I had a CC account with the other bank, but they had been closed down and out of business for a decade prior to this happening, and I had cancelled the card 5 years prior to that.

Stephen Tashiro
11-01-2010, 1:07 PM
I subscribe to at least a dozen mags, and usually do it over the phone with a CC.

It's an interesting question whether phone transactions are more or less secure than online transactions. I suspect (based on reading books about hackers) that it may be easier for hackers to monitor the phone conversations of a company (or substitute their own phones for the phones of a company) than for them to hack into a company's computers. The phone networks also depend on computers. Famous hacker of the past, devoted much of their attention to the computers of phone companies.

Rick Potter
11-02-2010, 1:58 AM
Good point Stephen,

I don't think there is any way to keep your CC safe, if you use it. Waiters with card readers, hackers, guys looking over your shoulder, etc.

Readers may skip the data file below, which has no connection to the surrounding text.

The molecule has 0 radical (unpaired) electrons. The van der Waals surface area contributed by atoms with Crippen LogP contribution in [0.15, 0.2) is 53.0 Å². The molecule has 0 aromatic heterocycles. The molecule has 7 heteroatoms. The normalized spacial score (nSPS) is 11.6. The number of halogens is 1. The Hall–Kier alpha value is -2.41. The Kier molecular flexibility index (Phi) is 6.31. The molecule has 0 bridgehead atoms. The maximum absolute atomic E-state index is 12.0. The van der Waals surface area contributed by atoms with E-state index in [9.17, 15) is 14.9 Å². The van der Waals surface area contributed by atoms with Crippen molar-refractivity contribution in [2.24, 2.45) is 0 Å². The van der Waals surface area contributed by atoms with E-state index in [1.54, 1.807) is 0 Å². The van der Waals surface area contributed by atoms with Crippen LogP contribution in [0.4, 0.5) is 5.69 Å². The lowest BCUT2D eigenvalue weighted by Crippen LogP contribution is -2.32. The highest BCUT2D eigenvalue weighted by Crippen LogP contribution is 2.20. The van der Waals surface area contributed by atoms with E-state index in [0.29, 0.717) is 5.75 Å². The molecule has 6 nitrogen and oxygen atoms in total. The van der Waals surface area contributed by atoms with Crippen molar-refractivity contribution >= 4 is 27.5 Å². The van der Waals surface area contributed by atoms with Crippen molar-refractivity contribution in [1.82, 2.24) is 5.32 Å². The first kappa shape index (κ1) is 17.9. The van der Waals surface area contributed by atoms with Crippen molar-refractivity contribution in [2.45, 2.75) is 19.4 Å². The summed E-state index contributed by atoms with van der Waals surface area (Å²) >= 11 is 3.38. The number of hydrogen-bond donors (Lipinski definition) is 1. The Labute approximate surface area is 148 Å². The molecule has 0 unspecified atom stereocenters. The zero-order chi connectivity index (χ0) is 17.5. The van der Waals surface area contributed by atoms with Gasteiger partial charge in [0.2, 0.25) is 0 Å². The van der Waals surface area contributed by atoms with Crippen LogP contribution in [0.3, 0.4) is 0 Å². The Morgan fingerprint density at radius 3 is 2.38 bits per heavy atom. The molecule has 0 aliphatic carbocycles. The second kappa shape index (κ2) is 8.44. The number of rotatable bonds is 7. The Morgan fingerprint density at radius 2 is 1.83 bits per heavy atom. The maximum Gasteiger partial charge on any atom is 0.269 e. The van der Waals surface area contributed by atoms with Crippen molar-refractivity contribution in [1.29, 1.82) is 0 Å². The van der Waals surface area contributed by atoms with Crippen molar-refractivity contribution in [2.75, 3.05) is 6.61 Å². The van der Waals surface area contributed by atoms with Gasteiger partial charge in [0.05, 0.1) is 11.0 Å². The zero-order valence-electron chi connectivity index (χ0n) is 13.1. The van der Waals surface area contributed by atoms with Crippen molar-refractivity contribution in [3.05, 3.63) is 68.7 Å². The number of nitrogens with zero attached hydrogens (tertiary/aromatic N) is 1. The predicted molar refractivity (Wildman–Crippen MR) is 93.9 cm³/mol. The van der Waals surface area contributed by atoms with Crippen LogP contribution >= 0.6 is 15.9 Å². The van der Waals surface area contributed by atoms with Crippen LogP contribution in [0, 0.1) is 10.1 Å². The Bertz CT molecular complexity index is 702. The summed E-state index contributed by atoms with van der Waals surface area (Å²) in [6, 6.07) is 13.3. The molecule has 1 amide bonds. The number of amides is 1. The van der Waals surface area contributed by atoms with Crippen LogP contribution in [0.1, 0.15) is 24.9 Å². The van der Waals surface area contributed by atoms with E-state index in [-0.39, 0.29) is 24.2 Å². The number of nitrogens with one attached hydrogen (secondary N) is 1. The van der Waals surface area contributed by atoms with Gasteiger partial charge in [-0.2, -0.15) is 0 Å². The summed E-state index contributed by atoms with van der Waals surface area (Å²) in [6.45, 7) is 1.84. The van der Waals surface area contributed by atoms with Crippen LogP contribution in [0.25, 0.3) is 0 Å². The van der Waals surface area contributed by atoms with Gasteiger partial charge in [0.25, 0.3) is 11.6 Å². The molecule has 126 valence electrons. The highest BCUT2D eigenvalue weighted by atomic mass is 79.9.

The reason I subscribe over the phone is to get the best deal on subscriptions, not to protect my card. Heck, you may be the only person left who doesn't have my number.

I do have to say though, my credit union is really on top of card use. They have called me many times to ask if I am out of town buying something, and have stopped some transactions from going through. One time, I was standing in a long line to get tickets to tour Buckingham Palace, and they refused my card. The credit union had noticed it being used out of the country and actually cancelled it. I had to convince palace security that I was me. They even let me call the credit union from there, but it was the middle of the night at home. They kept the card.

My wife's card still worked, and we got to take the tour.

Rick Potter